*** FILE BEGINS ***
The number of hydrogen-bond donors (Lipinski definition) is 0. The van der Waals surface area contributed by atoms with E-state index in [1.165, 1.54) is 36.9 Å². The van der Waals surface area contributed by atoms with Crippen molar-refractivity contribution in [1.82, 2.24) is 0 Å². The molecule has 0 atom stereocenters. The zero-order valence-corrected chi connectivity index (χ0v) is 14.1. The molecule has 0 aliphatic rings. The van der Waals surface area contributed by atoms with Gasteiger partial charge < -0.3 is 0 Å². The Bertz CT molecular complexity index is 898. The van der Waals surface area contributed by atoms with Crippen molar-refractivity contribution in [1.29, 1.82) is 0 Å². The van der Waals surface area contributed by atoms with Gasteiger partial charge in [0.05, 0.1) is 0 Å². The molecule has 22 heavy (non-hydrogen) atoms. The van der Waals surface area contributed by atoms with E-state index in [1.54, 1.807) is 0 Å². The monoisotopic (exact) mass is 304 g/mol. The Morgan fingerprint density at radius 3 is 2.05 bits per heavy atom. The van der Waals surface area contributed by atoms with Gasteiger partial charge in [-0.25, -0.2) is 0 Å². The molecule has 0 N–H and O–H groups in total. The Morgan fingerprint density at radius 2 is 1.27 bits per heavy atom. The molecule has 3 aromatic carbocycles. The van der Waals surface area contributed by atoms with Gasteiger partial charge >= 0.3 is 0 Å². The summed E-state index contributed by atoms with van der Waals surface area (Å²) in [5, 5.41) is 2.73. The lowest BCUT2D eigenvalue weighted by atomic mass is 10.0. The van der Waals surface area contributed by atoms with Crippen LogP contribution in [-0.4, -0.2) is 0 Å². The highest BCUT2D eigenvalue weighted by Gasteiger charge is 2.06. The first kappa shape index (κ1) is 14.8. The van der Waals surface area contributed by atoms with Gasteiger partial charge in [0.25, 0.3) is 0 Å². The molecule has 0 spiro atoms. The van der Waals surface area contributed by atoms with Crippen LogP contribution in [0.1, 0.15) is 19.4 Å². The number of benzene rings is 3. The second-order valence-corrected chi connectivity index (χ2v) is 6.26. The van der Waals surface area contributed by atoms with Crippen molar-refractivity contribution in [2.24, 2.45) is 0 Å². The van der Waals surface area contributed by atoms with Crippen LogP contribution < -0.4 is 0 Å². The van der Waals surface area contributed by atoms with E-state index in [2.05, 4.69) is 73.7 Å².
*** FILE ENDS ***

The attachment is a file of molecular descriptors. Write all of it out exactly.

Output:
The number of hydrogen-bond donors (Lipinski definition) is 0. The van der Waals surface area contributed by atoms with E-state index in [1.165, 1.54) is 36.9 Å². The van der Waals surface area contributed by atoms with Crippen molar-refractivity contribution in [1.82, 2.24) is 0 Å². The molecule has 0 atom stereocenters. The zero-order valence-corrected chi connectivity index (χ0v) is 14.1. The molecule has 0 aliphatic rings. The van der Waals surface area contributed by atoms with Gasteiger partial charge < -0.3 is 0 Å². The Bertz CT molecular complexity index is 898. The van der Waals surface area contributed by atoms with Crippen molar-refractivity contribution in [1.29, 1.82) is 0 Å². The van der Waals surface area contributed by atoms with Gasteiger partial charge in [0.05, 0.1) is 0 Å². The molecule has 22 heavy (non-hydrogen) atoms. The van der Waals surface area contributed by atoms with E-state index in [1.54, 1.807) is 0 Å². The monoisotopic (exact) mass is 304 g/mol. The Morgan fingerprint density at radius 3 is 2.05 bits per heavy atom. The van der Waals surface area contributed by atoms with Gasteiger partial charge in [-0.25, -0.2) is 0 Å². The molecule has 0 N–H and O–H groups in total. The Morgan fingerprint density at radius 2 is 1.27 bits per heavy atom. The molecule has 3 aromatic carbocycles. The van der Waals surface area contributed by atoms with Gasteiger partial charge >= 0.3 is 0 Å². The summed E-state index contributed by atoms with van der Waals surface area (Å²) in [5, 5.41) is 2.73. The lowest BCUT2D eigenvalue weighted by atomic mass is 10.0. The van der Waals surface area contributed by atoms with Crippen LogP contribution in [-0.4, -0.2) is 0 Å². The highest BCUT2D eigenvalue weighted by Gasteiger charge is 2.06. The first kappa shape index (κ1) is 14.8. The van der Waals surface area contributed by atoms with Gasteiger partial charge in [0.25, 0.3) is 0 Å². The molecule has 0 spiro atoms. The van der Waals surface area contributed by atoms with Crippen LogP contribution in [0.1, 0.15) is 19.4 Å². The number of benzene rings is 3. The second-order valence-corrected chi connectivity index (χ2v) is 6.26. The van der Waals surface area contributed by atoms with Crippen molar-refractivity contribution in [2.24, 2.45) is 0 Å². The van der Waals surface area contributed by atoms with Crippen LogP contribution < -0.4 is 0 Å². The van der Waals surface area contributed by atoms with E-state index in [2.05, 4.69) is 73.7 Å².